Water crisis averted after animal rescue centre appeals for help

Visitos enjoy as walk at the Faith animal rescue centre over Easter this year. The centre has faced

Visitos enjoy as walk at the Faith animal rescue centre over Easter this year. The centre has faced a problem with its water supply. PHOTO: Nick Butcher - Credit: Nick Butcher

A potential water crisis has been averted at a Norfolk animal rescue centre, thanks to the power of social media.

Judy Simmance from Faith animal rescue. Photo: Tracey Gray

Judy Simmance from Faith animal rescue. Photo: Tracey Gray

Hundreds of dogs, cats, horses, pigs and other animals at Faith Animal Rescue could have been facing a dry New Year if no way was found to connect a recently-dug bore hole to the water supply at the centre's Hickling site.

But after reaching out on Facebook, the charity's founder, Judy Simmance, was given the advice she needed to keep the water flowing.

Mrs Simmance said an existing bore hole which supplied water to the site was collapsing and fast running dry, and she did not know how to connect the new one to the site's plumbing.

But after spreading word of the dilemma on social media, several respondents replied with helpful advice.


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Mrs Simmance said: 'We managed to get a new bore drop recently, but we needed to know where to go next and how to get it connected to the rescue centre.

'People have come back to us now so I know to get in touch with an irrigation company to do the next bit.

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'It's just a matter of getting the pipes around to the building and then the plumber gets called in.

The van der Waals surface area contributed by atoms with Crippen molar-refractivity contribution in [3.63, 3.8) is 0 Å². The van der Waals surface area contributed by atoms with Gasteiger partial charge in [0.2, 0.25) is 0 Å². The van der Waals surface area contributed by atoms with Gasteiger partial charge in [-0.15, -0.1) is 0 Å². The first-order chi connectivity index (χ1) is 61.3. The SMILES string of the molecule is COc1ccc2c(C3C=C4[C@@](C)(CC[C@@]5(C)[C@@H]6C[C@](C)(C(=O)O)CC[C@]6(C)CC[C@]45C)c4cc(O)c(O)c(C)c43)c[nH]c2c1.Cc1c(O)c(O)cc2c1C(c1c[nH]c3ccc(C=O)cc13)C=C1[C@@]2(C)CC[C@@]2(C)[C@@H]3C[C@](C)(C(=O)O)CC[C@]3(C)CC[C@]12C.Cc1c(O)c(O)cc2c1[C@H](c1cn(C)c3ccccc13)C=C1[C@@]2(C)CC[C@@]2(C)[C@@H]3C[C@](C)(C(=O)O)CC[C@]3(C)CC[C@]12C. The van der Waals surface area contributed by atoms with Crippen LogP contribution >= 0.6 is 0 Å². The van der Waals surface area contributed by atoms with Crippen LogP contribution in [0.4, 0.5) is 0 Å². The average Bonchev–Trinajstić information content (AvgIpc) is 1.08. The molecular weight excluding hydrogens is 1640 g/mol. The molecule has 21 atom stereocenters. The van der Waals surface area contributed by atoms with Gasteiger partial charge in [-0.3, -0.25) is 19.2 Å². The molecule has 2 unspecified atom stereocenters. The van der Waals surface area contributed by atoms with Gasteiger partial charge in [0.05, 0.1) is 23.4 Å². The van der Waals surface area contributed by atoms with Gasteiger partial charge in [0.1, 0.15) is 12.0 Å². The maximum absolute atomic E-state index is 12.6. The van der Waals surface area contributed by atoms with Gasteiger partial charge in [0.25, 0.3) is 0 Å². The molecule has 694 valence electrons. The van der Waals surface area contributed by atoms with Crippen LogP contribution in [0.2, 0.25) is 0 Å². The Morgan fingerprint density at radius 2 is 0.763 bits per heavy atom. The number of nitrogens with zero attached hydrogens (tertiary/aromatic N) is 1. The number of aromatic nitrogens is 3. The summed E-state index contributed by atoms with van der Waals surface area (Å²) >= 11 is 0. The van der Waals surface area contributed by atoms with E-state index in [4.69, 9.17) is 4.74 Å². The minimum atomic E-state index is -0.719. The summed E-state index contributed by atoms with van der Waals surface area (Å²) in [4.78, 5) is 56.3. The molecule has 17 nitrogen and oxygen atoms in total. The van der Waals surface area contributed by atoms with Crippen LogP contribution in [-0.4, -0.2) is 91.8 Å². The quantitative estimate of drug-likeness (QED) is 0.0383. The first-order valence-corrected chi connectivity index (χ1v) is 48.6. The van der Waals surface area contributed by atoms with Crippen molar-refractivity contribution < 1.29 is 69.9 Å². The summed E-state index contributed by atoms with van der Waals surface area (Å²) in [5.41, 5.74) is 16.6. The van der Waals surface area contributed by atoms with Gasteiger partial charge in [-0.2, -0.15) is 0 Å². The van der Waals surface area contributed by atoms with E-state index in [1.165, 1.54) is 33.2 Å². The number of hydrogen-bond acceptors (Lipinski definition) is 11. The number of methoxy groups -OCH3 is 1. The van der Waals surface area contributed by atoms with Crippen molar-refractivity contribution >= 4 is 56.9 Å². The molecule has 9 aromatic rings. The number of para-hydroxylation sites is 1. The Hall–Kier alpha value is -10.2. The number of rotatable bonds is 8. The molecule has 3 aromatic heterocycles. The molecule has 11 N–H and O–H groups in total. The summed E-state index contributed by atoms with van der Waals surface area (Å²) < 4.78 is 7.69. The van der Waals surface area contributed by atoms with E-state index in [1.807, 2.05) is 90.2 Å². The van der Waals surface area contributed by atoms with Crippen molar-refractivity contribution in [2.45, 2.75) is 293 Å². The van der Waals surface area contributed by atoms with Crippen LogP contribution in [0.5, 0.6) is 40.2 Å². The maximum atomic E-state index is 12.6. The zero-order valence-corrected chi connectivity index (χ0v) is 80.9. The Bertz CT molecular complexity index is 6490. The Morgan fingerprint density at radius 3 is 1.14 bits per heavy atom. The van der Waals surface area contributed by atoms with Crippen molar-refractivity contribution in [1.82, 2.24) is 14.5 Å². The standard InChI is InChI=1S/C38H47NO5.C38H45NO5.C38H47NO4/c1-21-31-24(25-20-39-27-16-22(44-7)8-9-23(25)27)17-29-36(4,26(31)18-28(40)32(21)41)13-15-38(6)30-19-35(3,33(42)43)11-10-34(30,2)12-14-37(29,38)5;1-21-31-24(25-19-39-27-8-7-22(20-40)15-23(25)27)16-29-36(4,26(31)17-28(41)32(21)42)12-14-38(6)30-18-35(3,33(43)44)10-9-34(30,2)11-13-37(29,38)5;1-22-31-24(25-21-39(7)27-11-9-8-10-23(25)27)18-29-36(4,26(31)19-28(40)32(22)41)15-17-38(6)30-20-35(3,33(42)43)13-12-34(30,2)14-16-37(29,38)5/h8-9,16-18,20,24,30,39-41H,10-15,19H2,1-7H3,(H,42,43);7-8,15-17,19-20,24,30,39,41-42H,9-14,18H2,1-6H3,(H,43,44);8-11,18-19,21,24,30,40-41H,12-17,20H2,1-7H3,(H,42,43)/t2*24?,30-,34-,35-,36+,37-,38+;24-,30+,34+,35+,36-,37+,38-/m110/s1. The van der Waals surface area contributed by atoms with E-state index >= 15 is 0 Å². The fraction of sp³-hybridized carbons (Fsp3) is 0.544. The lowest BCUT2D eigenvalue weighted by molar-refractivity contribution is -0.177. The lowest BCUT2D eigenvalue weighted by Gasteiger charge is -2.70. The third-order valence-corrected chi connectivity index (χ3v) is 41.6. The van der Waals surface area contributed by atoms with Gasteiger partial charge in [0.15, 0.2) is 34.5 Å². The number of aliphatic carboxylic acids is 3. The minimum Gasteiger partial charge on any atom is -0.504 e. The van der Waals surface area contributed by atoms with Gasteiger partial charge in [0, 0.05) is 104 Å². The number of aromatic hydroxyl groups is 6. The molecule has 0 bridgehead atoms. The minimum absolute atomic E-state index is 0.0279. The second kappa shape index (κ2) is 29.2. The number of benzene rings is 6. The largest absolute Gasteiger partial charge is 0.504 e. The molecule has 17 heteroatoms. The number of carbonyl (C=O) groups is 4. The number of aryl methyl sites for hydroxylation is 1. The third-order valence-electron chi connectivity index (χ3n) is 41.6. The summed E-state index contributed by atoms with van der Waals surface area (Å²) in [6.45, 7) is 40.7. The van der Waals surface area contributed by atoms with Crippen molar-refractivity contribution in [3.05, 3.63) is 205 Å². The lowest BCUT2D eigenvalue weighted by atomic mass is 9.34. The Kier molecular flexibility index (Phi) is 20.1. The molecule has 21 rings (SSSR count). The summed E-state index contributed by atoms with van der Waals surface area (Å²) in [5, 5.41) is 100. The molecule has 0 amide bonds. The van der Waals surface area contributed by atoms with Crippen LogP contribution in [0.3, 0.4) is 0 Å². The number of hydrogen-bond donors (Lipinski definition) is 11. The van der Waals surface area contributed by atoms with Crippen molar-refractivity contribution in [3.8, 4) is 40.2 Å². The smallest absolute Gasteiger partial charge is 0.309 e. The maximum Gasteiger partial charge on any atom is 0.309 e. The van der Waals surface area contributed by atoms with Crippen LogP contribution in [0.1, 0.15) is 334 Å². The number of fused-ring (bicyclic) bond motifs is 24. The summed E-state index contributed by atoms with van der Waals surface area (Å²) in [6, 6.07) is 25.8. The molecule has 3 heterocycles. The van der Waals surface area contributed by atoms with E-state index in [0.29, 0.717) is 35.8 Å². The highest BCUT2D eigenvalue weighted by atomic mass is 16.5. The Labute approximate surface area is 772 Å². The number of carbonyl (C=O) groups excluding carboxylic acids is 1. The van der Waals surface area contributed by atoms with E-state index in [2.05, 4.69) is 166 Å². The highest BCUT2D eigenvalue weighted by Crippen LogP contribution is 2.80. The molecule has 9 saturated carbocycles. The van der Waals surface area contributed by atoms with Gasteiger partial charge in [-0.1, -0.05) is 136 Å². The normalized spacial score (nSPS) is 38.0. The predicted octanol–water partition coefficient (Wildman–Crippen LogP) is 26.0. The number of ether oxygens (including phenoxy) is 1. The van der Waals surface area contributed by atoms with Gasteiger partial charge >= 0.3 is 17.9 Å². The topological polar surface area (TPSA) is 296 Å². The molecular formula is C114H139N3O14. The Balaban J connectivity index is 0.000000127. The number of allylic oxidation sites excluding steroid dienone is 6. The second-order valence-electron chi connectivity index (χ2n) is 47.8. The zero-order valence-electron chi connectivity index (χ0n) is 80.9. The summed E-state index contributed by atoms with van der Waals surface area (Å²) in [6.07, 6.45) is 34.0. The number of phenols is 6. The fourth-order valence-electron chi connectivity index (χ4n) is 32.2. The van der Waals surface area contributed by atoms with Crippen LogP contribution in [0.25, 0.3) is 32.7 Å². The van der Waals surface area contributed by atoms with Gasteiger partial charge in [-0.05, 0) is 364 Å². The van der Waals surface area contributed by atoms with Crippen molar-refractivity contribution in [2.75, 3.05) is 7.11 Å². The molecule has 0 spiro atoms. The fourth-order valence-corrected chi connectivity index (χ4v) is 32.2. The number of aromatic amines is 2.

'Hopefully we'll get it all sorted out by Christmas.'

Mrs Simmance said the original bore hole was put in during the 1970s, before she moved to Hickling.

She started Faith - which is an acronym for For Animals in Trouble There's Hope - in 1994 after finding five abandoned dogs on the Hickling marshes.

Mrs Simmance said: 'That was around the same time the RSPCA in Drayton Road closed, and because we had stables we put the dogs in there until after Christmas.

'We were suddenly faced with very large vet bills, so we had an appeal in the Eastern Daily Press and from that we got a lot of calls from people with other animals they didn't want and it just carried on from there.'

Faith Animal Rescue now cares for hundreds of animals each year, and usually has between 40 and 60 dogs and cats at any one time.

Mrs Simmance said they re-homed 400-500 dogs and about 300 cats each year.

To contact Faith Animal Rescue, visit www.faithanimalrescue.co.uk or call 01692 598312

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